Click here and here for my accounts from the morning and afternoon sessions of the Tom Story hearing today.

Those posts focus on the overall themes. Here are a few finer points that illustrate the cases that both Story and the City Attorney’s Office are trying to make as they argue for and against the city attorney’s removal from the case (on the grounds that ethical lines were crossed between the civil and criminal wings of his office):

  • With Barry Bruins, a criminal investigator with the City Attorney’s Office, on the stand, defense attorney Pam Naughton pointed to an e-mail between Bruins and Julio DeGuzman. He’s a civil investigator working on the civil case against Sunroad Enterprises, Story’s boss.

In the e-mail, DeGuzman tells Bruins that he’s got a piece of evidence that shows the date in which Story was working for Sunroad — details that could’ve helped Bruins make the case that Story broke the law mandating that former city officials refrain from lobbying within one year of leaving the city’s employ. DeGuzman also asks Bruins how the lobbying law applied to Story’s situation. Bruins responds.

In court, Naughton asked Bruins why it was important to notify someone in the civil division of the law that would be used in Story’s criminal prosecution. Because he asked a question, Bruins responded.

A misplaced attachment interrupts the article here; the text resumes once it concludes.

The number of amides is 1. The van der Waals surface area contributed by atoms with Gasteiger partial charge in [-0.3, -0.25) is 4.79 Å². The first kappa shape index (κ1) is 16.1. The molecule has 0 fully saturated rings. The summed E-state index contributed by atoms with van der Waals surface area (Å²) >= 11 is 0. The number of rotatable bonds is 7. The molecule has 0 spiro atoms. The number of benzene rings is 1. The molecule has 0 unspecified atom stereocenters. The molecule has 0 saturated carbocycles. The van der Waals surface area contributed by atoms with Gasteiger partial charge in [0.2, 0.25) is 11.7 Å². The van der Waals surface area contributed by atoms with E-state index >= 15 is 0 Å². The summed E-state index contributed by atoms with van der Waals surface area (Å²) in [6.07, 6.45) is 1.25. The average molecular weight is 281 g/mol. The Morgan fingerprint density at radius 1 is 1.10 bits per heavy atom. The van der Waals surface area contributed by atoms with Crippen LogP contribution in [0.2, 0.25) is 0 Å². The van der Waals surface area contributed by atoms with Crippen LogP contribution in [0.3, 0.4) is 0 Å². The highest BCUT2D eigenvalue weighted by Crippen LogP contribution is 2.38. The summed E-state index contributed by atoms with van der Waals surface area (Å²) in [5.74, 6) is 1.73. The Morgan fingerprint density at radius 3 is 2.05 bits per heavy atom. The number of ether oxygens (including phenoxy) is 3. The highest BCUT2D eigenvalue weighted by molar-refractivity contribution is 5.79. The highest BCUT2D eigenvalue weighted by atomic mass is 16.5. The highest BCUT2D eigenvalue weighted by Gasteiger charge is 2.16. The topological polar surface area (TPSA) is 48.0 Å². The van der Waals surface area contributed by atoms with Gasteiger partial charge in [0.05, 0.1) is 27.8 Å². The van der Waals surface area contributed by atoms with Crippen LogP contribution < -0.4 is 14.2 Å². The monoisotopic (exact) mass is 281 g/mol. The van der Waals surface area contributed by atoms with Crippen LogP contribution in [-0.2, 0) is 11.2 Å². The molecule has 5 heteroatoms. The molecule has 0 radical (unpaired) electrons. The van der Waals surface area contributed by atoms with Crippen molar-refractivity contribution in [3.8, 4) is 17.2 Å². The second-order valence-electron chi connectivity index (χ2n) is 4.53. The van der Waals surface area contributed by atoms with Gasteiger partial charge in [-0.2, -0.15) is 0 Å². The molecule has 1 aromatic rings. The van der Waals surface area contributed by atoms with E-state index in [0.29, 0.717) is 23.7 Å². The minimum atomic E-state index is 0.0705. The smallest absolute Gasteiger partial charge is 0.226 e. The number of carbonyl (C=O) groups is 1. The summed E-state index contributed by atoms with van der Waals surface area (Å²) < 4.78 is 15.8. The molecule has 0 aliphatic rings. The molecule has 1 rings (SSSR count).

Naughton also repeatedly asked Bruins and fellow criminal investigator Kim Urie about their receipt of documents directly from the civil division. She also pointed to one e-mail from DeGuzman to civil investigator Shawn Brown setting up an interview with a witness in which DeGuzman offers to invite Urie to the interview if Brown can’t make it.

  • On the city attorney’s side, prosecutor Steven Hansen solicited answers from Bruins and Urie saying that they’d learned about the case through the newspaper — not from the civil division.

Through his questioning, Hansen made the point that the criminal division could have gotten all of the documents — which he said were public — directly from city departments, but simply got them from the civil division out of convenience and efficiency.

Bruins said it is also office policy that civil attorneys and investigators aren’t to be present in meetings about criminal proceedings.

During her testimony, Urie said she has never been involved in the civil litigation involving Sunroad. She also said Aguirre asked her to look into the case, but didn’t tell her to specifically look into any people or violations.

  • Naughton also asked Aguirre about a statement made earlier in the day by former Deputy City Attorney David Miller. The former deputy had said that Aguirre had said Story “had to have a hand in this.”

Aguirre confirmed that he had made that statement. And “I believe that to be the fact today,” he added.

ANDREW DONOHUE

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